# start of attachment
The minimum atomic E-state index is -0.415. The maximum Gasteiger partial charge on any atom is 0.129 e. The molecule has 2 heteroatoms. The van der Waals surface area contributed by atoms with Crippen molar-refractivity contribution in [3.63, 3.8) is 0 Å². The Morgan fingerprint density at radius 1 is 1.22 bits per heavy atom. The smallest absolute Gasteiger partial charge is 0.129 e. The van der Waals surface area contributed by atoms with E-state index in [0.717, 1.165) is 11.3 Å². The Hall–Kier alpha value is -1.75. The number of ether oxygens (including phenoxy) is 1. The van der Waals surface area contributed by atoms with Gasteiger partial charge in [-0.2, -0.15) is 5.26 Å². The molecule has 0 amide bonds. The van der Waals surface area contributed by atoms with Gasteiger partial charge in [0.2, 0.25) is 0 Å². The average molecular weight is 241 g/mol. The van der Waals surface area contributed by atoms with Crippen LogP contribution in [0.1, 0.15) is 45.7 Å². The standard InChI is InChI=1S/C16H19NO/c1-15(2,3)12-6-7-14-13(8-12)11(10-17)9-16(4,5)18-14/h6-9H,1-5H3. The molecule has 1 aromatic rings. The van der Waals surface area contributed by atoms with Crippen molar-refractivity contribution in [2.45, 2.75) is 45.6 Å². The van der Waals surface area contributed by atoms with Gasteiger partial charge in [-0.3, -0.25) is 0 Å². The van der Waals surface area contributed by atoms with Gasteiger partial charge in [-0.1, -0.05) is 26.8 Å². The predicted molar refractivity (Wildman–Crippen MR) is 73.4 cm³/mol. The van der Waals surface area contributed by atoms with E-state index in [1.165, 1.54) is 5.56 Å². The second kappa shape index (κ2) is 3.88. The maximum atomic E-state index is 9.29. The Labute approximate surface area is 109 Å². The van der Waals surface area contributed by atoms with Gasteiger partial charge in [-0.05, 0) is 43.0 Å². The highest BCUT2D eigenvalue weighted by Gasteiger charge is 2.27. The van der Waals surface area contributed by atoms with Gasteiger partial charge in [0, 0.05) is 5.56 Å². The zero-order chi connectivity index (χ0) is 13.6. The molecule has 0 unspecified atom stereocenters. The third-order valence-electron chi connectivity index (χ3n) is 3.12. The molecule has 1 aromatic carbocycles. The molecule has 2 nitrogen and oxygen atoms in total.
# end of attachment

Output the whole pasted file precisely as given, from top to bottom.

The minimum atomic E-state index is -0.415. The maximum Gasteiger partial charge on any atom is 0.129 e. The molecule has 2 heteroatoms. The van der Waals surface area contributed by atoms with Crippen molar-refractivity contribution in [3.63, 3.8) is 0 Å². The Morgan fingerprint density at radius 1 is 1.22 bits per heavy atom. The smallest absolute Gasteiger partial charge is 0.129 e. The van der Waals surface area contributed by atoms with E-state index in [0.717, 1.165) is 11.3 Å². The Hall–Kier alpha value is -1.75. The number of ether oxygens (including phenoxy) is 1. The van der Waals surface area contributed by atoms with Gasteiger partial charge in [-0.2, -0.15) is 5.26 Å². The molecule has 0 amide bonds. The van der Waals surface area contributed by atoms with Gasteiger partial charge in [0.2, 0.25) is 0 Å². The average molecular weight is 241 g/mol. The van der Waals surface area contributed by atoms with Crippen LogP contribution in [0.1, 0.15) is 45.7 Å². The standard InChI is InChI=1S/C16H19NO/c1-15(2,3)12-6-7-14-13(8-12)11(10-17)9-16(4,5)18-14/h6-9H,1-5H3. The molecule has 1 aromatic rings. The van der Waals surface area contributed by atoms with Crippen molar-refractivity contribution in [2.45, 2.75) is 45.6 Å². The van der Waals surface area contributed by atoms with Gasteiger partial charge in [-0.3, -0.25) is 0 Å². The van der Waals surface area contributed by atoms with Gasteiger partial charge in [-0.1, -0.05) is 26.8 Å². The predicted molar refractivity (Wildman–Crippen MR) is 73.4 cm³/mol. The van der Waals surface area contributed by atoms with E-state index in [1.165, 1.54) is 5.56 Å². The second kappa shape index (κ2) is 3.88. The maximum atomic E-state index is 9.29. The Labute approximate surface area is 109 Å². The van der Waals surface area contributed by atoms with Gasteiger partial charge in [-0.05, 0) is 43.0 Å². The highest BCUT2D eigenvalue weighted by Gasteiger charge is 2.27. The van der Waals surface area contributed by atoms with Gasteiger partial charge in [0, 0.05) is 5.56 Å². The zero-order chi connectivity index (χ0) is 13.6. The molecule has 0 unspecified atom stereocenters. The third-order valence-electron chi connectivity index (χ3n) is 3.12. The molecule has 1 aromatic carbocycles. The molecule has 2 nitrogen and oxygen atoms in total.